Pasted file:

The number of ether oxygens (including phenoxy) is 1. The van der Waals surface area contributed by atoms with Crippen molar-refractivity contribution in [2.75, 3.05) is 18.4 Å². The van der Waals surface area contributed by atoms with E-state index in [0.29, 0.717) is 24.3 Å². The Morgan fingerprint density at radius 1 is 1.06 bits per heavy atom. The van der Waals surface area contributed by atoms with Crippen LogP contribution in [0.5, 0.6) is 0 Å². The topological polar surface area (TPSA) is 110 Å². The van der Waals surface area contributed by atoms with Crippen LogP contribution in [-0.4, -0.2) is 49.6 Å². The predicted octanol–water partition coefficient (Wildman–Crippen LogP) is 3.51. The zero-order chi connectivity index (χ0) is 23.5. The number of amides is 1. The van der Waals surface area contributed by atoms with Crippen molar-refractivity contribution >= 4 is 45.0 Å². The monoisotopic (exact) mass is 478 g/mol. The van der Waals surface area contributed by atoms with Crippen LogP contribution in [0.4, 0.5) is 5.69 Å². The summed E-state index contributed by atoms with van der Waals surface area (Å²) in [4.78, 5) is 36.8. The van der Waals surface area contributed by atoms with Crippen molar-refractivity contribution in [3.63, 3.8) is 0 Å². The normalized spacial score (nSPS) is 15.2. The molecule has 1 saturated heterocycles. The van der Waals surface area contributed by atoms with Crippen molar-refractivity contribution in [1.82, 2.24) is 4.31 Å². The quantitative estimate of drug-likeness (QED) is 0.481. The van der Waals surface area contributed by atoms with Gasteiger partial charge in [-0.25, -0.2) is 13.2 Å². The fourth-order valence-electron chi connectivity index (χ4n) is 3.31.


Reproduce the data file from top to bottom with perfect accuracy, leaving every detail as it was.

The number of ether oxygens (including phenoxy) is 1. The van der Waals surface area contributed by atoms with Crippen molar-refractivity contribution in [2.75, 3.05) is 18.4 Å². The van der Waals surface area contributed by atoms with E-state index in [0.29, 0.717) is 24.3 Å². The Morgan fingerprint density at radius 1 is 1.06 bits per heavy atom. The van der Waals surface area contributed by atoms with Crippen LogP contribution in [0.5, 0.6) is 0 Å². The topological polar surface area (TPSA) is 110 Å². The van der Waals surface area contributed by atoms with Crippen LogP contribution in [-0.4, -0.2) is 49.6 Å². The predicted octanol–water partition coefficient (Wildman–Crippen LogP) is 3.51. The zero-order chi connectivity index (χ0) is 23.5. The number of amides is 1. The van der Waals surface area contributed by atoms with Crippen molar-refractivity contribution >= 4 is 45.0 Å². The monoisotopic (exact) mass is 478 g/mol. The van der Waals surface area contributed by atoms with Crippen LogP contribution in [0.4, 0.5) is 5.69 Å². The summed E-state index contributed by atoms with van der Waals surface area (Å²) in [4.78, 5) is 36.8. The van der Waals surface area contributed by atoms with Crippen molar-refractivity contribution in [3.63, 3.8) is 0 Å². The normalized spacial score (nSPS) is 15.2. The molecule has 1 saturated heterocycles. The van der Waals surface area contributed by atoms with Crippen molar-refractivity contribution in [1.82, 2.24) is 4.31 Å². The quantitative estimate of drug-likeness (QED) is 0.481. The van der Waals surface area contributed by atoms with Gasteiger partial charge in [-0.25, -0.2) is 13.2 Å². The fourth-order valence-electron chi connectivity index (χ4n) is 3.31.